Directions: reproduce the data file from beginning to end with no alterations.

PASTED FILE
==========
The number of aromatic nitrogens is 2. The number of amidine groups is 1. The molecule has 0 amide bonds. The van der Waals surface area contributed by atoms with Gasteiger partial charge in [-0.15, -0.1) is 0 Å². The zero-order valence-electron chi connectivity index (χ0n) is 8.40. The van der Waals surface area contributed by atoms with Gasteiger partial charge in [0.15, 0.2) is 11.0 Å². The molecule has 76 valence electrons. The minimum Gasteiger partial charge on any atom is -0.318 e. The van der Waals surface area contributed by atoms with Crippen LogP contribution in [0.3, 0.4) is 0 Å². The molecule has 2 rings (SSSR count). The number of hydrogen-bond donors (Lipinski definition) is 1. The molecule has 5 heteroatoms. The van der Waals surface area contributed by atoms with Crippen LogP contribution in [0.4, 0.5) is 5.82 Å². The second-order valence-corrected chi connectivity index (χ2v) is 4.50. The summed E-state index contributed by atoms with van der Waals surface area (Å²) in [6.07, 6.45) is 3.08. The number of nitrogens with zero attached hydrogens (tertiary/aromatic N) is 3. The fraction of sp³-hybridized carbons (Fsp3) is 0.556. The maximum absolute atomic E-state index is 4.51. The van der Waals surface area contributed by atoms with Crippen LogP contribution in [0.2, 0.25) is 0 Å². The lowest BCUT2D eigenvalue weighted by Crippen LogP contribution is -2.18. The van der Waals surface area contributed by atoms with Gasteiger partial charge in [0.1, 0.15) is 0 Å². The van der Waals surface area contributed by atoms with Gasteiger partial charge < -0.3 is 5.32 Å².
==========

The number of aromatic nitrogens is 2. The number of amidine groups is 1. The molecule has 0 amide bonds. The van der Waals surface area contributed by atoms with Gasteiger partial charge in [-0.15, -0.1) is 0 Å². The zero-order valence-electron chi connectivity index (χ0n) is 8.40. The van der Waals surface area contributed by atoms with Gasteiger partial charge in [0.15, 0.2) is 11.0 Å². The molecule has 76 valence electrons. The minimum Gasteiger partial charge on any atom is -0.318 e. The van der Waals surface area contributed by atoms with Crippen LogP contribution in [0.3, 0.4) is 0 Å². The molecule has 2 rings (SSSR count). The number of hydrogen-bond donors (Lipinski definition) is 1. The molecule has 5 heteroatoms. The van der Waals surface area contributed by atoms with Crippen LogP contribution in [0.4, 0.5) is 5.82 Å². The second-order valence-corrected chi connectivity index (χ2v) is 4.50. The summed E-state index contributed by atoms with van der Waals surface area (Å²) in [6.07, 6.45) is 3.08. The number of nitrogens with zero attached hydrogens (tertiary/aromatic N) is 3. The fraction of sp³-hybridized carbons (Fsp3) is 0.556. The maximum absolute atomic E-state index is 4.51. The van der Waals surface area contributed by atoms with Crippen LogP contribution in [0.2, 0.25) is 0 Å². The lowest BCUT2D eigenvalue weighted by Crippen LogP contribution is -2.18. The van der Waals surface area contributed by atoms with Gasteiger partial charge in [0.1, 0.15) is 0 Å². The van der Waals surface area contributed by atoms with Gasteiger partial charge < -0.3 is 5.32 Å².